This entry is part 1 of 15 in the series: ‘Pierced For Our Transgressions’ (Ovey et al)
- Biblical foundations of penal substitution 1 – Exodus 12
- Biblical Foundations of Penal Substitution 2 – Leviticus 16
- Biblical foundations of penal substitution 3 – Isaiah 53
- Biblical foundations of penal substitution 4 – Mark
- Biblical Foundations of Penal Substitution 5 – John’s Gospel
- Biblical foundations of penal substitution 6 – Romans
- Biblical Foundations of Penal Substitution 7 – Galatians
- Biblical Foundations of Penal Substitution 8 – 1 Peter
- Objections to Penal Substitution 1 – Bible
- Objections to Penal Substitution 2 – Culture
- Objections to penal substitution 3 – violence
- Objections to penal substitution 4 – justice
- Objections to penal substitution 5 – God
- Objections to penal substitution 6 – the Christian life
- Substutionary atonement: a note to preachers
“The doctrine of penal substitution states that God gave himself in the person of his Son to suffer instead of us the death, punishment and curse due to fallen humanity as the penalty for sin.” (Jeffrey, Ovey & Sach, Pierced for our Transgressions, p21).
A while ago, I summarised objections to the doctrine of penal substitutionary atonement as set out and responded to by Jeffrey et al.
I’d now like to examine the biblical basis for this doctrine, using the same authors as guides.
But first, let’s just say again: penal substitution is not the only thing that the Bible says about the death of Christ. Scripture also teaches, for example, that the cross
- is the means by which Jesus triumphed over evil powers, Col 2:15
- offers an inspiring example to those who suffer unjustly, 1 Pet 2:21-23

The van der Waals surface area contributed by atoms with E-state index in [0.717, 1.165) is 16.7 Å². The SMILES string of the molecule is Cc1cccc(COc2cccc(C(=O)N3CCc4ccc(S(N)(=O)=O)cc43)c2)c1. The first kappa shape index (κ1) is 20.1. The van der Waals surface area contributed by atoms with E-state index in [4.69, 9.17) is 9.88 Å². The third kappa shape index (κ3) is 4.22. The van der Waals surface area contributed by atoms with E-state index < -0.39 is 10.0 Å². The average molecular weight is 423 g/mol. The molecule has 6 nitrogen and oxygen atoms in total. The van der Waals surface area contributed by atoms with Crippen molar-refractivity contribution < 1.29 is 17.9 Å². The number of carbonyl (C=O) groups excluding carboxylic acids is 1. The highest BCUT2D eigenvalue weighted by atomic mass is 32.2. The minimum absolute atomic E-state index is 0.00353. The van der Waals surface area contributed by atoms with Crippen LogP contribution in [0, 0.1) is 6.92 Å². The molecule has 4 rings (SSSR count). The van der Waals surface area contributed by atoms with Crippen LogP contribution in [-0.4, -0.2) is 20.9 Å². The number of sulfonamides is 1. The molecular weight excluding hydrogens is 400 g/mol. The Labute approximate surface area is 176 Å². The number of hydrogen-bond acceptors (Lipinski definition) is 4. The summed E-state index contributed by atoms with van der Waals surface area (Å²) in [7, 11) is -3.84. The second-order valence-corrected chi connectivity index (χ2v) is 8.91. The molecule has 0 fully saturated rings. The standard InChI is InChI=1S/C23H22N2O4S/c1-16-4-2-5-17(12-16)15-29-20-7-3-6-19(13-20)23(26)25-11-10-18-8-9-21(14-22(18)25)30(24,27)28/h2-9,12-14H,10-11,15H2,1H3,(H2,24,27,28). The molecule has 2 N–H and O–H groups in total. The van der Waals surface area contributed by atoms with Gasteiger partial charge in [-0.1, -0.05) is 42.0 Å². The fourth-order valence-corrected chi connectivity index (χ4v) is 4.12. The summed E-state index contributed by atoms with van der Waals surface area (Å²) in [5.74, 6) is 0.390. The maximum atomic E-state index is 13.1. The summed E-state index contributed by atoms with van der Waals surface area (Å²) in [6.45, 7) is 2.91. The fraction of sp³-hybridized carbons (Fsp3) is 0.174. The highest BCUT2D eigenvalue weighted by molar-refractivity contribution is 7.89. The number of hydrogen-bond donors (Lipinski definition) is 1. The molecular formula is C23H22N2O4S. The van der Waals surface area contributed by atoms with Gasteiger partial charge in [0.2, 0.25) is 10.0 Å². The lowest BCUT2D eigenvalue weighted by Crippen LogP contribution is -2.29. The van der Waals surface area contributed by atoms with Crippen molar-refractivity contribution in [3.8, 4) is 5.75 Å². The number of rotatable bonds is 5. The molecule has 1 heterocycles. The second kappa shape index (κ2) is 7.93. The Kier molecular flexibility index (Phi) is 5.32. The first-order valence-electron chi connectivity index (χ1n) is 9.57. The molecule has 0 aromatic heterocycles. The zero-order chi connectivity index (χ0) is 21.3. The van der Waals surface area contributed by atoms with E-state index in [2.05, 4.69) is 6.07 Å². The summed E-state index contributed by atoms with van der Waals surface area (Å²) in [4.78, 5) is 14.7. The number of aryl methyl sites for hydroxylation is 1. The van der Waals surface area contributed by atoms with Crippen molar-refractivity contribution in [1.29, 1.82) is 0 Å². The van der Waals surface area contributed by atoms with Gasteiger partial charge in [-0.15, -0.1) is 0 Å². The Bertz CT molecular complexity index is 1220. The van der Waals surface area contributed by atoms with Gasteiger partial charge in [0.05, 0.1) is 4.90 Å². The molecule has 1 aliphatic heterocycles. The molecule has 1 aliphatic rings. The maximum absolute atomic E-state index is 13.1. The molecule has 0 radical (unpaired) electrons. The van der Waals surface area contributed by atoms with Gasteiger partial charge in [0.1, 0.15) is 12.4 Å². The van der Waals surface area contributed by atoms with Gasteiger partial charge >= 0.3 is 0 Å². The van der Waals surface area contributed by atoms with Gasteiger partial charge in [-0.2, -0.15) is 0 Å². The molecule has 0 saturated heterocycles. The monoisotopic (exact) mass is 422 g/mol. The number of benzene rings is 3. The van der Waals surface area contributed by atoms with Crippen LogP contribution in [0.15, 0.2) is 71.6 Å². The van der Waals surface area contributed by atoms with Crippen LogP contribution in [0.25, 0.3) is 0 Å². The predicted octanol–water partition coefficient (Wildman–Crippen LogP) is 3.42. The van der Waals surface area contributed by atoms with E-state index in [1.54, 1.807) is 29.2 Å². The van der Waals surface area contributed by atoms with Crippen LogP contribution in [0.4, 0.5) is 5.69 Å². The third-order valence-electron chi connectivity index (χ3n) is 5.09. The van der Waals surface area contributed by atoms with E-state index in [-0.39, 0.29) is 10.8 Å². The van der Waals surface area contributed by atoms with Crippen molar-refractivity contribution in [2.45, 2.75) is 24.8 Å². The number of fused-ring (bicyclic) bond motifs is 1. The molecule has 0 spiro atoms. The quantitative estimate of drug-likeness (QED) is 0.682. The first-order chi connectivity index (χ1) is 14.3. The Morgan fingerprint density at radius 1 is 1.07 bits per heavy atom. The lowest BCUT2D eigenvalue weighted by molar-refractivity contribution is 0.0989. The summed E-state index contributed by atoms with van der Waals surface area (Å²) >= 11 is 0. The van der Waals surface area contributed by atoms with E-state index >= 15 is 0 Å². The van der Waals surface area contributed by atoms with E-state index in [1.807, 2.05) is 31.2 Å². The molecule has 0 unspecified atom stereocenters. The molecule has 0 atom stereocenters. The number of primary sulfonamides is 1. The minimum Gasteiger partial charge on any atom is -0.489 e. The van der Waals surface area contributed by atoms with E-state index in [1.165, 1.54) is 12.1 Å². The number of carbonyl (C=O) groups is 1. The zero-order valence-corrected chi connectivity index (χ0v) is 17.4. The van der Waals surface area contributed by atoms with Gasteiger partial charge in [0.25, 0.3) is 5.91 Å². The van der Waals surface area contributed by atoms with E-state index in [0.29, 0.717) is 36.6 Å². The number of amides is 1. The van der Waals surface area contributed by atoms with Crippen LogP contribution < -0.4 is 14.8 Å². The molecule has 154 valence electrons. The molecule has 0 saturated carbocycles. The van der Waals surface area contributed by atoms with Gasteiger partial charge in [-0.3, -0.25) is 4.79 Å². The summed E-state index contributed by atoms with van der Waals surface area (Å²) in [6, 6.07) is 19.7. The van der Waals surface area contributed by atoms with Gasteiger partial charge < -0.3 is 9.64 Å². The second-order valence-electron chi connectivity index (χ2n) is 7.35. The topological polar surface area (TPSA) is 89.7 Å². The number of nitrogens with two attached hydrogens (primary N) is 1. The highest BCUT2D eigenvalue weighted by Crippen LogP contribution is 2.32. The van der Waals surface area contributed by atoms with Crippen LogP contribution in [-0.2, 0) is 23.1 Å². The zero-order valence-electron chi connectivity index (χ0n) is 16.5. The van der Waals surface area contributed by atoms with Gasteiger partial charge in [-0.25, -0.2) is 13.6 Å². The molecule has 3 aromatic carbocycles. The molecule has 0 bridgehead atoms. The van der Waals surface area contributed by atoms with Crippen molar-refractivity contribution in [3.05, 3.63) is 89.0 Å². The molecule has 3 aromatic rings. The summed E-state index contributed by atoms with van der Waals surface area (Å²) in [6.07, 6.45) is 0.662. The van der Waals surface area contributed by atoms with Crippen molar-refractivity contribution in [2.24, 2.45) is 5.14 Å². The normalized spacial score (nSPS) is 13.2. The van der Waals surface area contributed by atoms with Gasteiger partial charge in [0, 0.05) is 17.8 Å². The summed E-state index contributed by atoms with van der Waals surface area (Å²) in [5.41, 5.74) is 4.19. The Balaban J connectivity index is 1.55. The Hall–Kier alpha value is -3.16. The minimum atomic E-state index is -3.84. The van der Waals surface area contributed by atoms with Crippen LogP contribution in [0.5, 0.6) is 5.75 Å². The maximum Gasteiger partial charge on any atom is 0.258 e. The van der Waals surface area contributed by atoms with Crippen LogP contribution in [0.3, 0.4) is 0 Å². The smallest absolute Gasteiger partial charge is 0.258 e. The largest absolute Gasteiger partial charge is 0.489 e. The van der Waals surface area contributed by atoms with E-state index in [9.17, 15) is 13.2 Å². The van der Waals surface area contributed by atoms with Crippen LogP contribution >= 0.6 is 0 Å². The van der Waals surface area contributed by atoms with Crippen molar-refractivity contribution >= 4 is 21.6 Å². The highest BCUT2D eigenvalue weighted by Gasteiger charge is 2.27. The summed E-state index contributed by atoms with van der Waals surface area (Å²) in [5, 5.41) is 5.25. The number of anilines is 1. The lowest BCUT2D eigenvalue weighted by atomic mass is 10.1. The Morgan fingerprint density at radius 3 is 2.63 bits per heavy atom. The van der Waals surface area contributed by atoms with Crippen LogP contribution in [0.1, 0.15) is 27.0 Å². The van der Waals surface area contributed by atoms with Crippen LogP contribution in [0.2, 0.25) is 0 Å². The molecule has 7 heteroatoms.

- frees us from the power of sin, enabling us to live as new people, Rom 6:6
This chapter narrates the events of the first Passover. God’s people were to eat a meal in haste, for that very night they were to be led out of Egypt to freedom. The last in a series of plagues would strike, killing every firstborn son of the Egyptians, but the Israelites would be spared, because they had daubed the blood of the lamb on their doorposts. “When I see the blood, I will pass over you,” Ex 12:13.
The Passover lamb functioned as a penal substitute, dying in the place of the firstborn sons of the Israelites, in order that they might escape the wrath of God.
That penal substitution should be embedded in this, of all OT events, is highly significant. Not only is the Passover referred to again and again as a decisive moment in OT history (Num 9:1-14; Josh 5:10f; 2 King 23:21-23; 2 Chron 30:1-5; 35:1-13; Ezra 6:10-21), it also forms a vital part of the fulfilment of the promise to Abraham, Gen 11; 15; 17.
There is a double salvation in the Passover: from the tyranny of the Egyptians, and from the judgement of God. As far as the latter was concerned, it was the lamb that provided a substitute that would bear the penalty.
If it should be asked why the Israelites were subject to God’s judgment, and needed protection from it, the answer is found in Ezekiel 20:4-10 – they had participated in the idolatry of their Egyptian masters, and were no less deserving of God’s judgment.
The NT writers make a clear connection between the Passover and the death of Christ.
The Synoptic Gospels make this link in their accounts of the Last Supper (see, e.g., Mk 14:13-15). But the words of institution, instead of harking back to the sacrifice of the lamb, look forward to Jesus’ own death, Mk 14:22-24, which becomes the fulfilment of the Passover.
John’s Gospel gives us a countdown to the Passover as Jesus’ death approaches (Jn 12:1, etc). The meal recorded in Jn 13:2 may have been the Last Supper, but John does not spell this out. However, John does continue to make allusions to the Passover festival during his account of Jesus’ trial, Jn 18:28, 39, and the crucifixion itself, Jn 19:14, 31, 42. Then again, the reference to Jesus’ bones not being broken, Jn 19:35f, is an allusion to Ex 12:46.
The connection between Jesus’ death and the Passover is also made in 1 Pet 1:18f (note the references to ‘lamb’, ‘blood’ and ‘redemption’), and, very explicitly, in 1 Cor 5:7.
At the first Passover, it was by the substitutionary death of a lamb that the firstborn of the Israelites were spared God’s judgment. The NT writers regard Jesus’ death as in the same way, so that by it his people might be spared God’s wrath.